Now showing items 1-20 of 1153

    • Novelty Fades: Science Fiction and Posthumanism

      Hay, Jonathan (University of Chester, 2022-09-01)
      This thesis contends that Critical Posthumanism and Science Fiction studies are symbiotic academic disciplines, which both stand to benefit significantly from critical approaches that accurately recognise their dialogic resonances. It contends that the posthuman qualities of SF texts are manifest rhetorically, rather than simply within their narrative schema. The Introduction argues that Posthumanist disciplines often undervalue SF texts, as a result of a common misconception that the genre is insufficiently posthuman. Likewise, SF critics have long disregarded texts’ mundane elements in lieu of an eschatological focus upon their novel technologies. As I proceed to outline, a new posthumanistic conception of the internal mechanics of SF is not only overdue, but also key to conceptualising our Anthropocene epoch. The thesis therefore proceeds to provide demonstrative posthumanistic readings of works by a number of canonical SF authors. Chapter 1 inaugurates this project in practice by undertaking a textual analysis of a series frequently regarded as the keystone of Golden Age SF. The diegetic metaverse established within Isaac Asimov’s Foundation and Robot stories, I argue, comprises a future history which overtly gestures towards the profoundly everyday character of our posthuman futures. By taking notice of the banal elements of Asimov’s narratives, we newly discern their futuristic extrapolation of everyday life. Meanwhile, Chapter 2 examines the repetitive qualities of Ursula K. Le Guin’s Hainish Cycle. Taking the series as an exemplar of New Wave SF, it explores the pluralistic ways in which Le Guin’s seminal series gestures towards the primacy of daily life to the posthuman. In addition to textual analysis, this chapter undertakes a concordance analysis of the series, further demonstrating the manner in which its data prove just as vital as its nova. Moving towards a consideration of contemporary written SF, Chapter 3 analyses the posthuman qualities of Kim Stanley Robinson’s oeuvre. The palimpsestuous qualities of Robinson’s future histories, in particular, gesture towards his mundanely-embedded figuration of the posthuman future. In the process of delineating the Anthropocenic interventions of Robinson’s novels, the chapter concludes with a comparative analysis of variant forms of his omnibus Green Earth, evidencing the penetration of environmental nova into our everyday lives. Finally, Chapter 4 explores the repetitive schema of two prominent televisual SF texts, claiming that their participatory qualities significantly alter the textual positionality of their audiences. This chapter begins by analysing the Russell T. Davies and Steven Moffat eras of the BBC television series Doctor Who, before undertaking an autoethnography of the videogame Outer Wilds. In a science-fictional fashion, the Conclusion of the thesis underlines its ecocritical value for a world whose near future will be increasingly devastated by starkly novel climactic phenomena.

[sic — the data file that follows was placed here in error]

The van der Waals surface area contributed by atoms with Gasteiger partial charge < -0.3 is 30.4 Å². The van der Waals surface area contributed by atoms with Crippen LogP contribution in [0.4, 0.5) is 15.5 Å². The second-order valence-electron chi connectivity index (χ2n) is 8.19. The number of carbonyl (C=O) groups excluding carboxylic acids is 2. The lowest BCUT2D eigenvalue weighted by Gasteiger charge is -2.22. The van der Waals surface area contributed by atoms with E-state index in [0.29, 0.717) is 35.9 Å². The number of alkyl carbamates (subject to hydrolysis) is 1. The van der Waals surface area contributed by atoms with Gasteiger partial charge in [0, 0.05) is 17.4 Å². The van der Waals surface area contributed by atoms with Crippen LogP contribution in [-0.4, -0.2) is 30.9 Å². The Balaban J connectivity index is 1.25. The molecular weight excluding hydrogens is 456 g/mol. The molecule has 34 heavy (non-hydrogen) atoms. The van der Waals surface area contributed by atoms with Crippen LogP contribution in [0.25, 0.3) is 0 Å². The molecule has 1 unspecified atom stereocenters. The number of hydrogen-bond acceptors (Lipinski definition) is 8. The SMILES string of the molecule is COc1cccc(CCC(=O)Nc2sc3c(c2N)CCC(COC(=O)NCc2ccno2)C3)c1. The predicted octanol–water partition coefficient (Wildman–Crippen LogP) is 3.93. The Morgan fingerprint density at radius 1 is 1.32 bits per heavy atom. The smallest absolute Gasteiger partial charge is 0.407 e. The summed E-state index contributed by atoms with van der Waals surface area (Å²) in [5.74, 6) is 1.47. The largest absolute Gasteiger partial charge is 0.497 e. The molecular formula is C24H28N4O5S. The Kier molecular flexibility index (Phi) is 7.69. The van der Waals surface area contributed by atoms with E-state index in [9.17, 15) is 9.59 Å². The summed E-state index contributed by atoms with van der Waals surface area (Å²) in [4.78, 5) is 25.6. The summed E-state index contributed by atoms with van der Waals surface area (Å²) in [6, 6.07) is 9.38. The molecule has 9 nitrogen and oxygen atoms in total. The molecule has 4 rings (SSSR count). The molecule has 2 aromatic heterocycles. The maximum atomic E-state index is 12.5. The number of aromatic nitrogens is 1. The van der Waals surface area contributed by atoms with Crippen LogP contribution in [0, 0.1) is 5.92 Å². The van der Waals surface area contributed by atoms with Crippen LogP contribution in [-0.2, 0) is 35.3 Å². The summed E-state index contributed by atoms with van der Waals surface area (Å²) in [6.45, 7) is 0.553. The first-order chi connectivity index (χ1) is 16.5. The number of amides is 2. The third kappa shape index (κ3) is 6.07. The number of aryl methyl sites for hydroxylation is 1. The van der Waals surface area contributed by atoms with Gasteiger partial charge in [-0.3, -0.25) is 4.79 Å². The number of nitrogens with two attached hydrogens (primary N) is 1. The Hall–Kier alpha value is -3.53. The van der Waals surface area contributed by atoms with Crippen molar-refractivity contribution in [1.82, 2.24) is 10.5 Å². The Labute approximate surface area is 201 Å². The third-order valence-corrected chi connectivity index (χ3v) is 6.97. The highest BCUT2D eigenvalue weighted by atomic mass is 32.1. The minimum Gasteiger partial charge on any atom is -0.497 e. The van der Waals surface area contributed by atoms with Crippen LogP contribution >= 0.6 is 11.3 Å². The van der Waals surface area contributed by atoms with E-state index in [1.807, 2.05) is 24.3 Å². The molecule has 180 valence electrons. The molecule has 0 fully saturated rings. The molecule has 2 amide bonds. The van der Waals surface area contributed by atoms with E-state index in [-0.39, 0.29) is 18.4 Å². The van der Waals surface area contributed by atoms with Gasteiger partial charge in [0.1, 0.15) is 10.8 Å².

• Book review of 'Science Fiction, Disruption and Tourism'

      Hay, Jonathan; University of Chester (Elsevier, 2022-02-25)
      Book review of 'Science Fiction, Disruption and Tourism'
    • Afrofuturism in clipping.’s Splendor & Misery

      Hay, Jonathan; University of Chester (Strange Attractor Press, 2022-09-13)
      This article examines the manner by which clipping.’s 2016 album Splendor & Misery—a conceptual hip-hop space opera—freely enlists and reclaims texts from the African cultural tradition in order to manifest its Afrofuturist agenda. A countercultural movement characterised by a dynamic understanding of the narrative authority held by texts, Afrofuturism rewrites African culture in a speculative vein, granting African and Afrodiasporic peoples a culturally empowered means of writing their own future. The process by which Afrofuturism reclaims and rewrites culture is paralleled within Splendor & Misery through the literary device of mise en abyme; just as the album itself does, its central protagonist rewrites narratives of African cultures and traditions in an act of counterculture.
    • Hans Frei, 1922-1988

      Fulford, Ben; University of Chester
      An overview of the life and theology of Hans W. Frei.
    • What's Wat's Dyke? Wrexham Comic Heritage Trail (English & Welsh Language Booklets)

      Williams, Howard; Swogger, John; University of Chester
      We hope this comic heritage trail for Wrexham helps introduce you to Britain's third-longest ancient monument
    • What’s Wat’s Dyke? Wrexham Comic Heritage Trail

      Williams, Howard; Swogger, John; University of Chester (JAS Arqueologia, 2021-10-26)
      The publication of the English version of the What's Wat's Dyke? comic in the Offa's Dyke Journal.
    • La mémoire des conflits dans la fiction française contemporaine

      Obergöker, Timo (Informa UK Limited, 2022-01-04)
    • Rethinking Wat’s Dyke: a monument’s flow in a hydraulic frontier zone.

      Williams, Howard; University of Chester (JAS Arqueologia, 2021-12-23)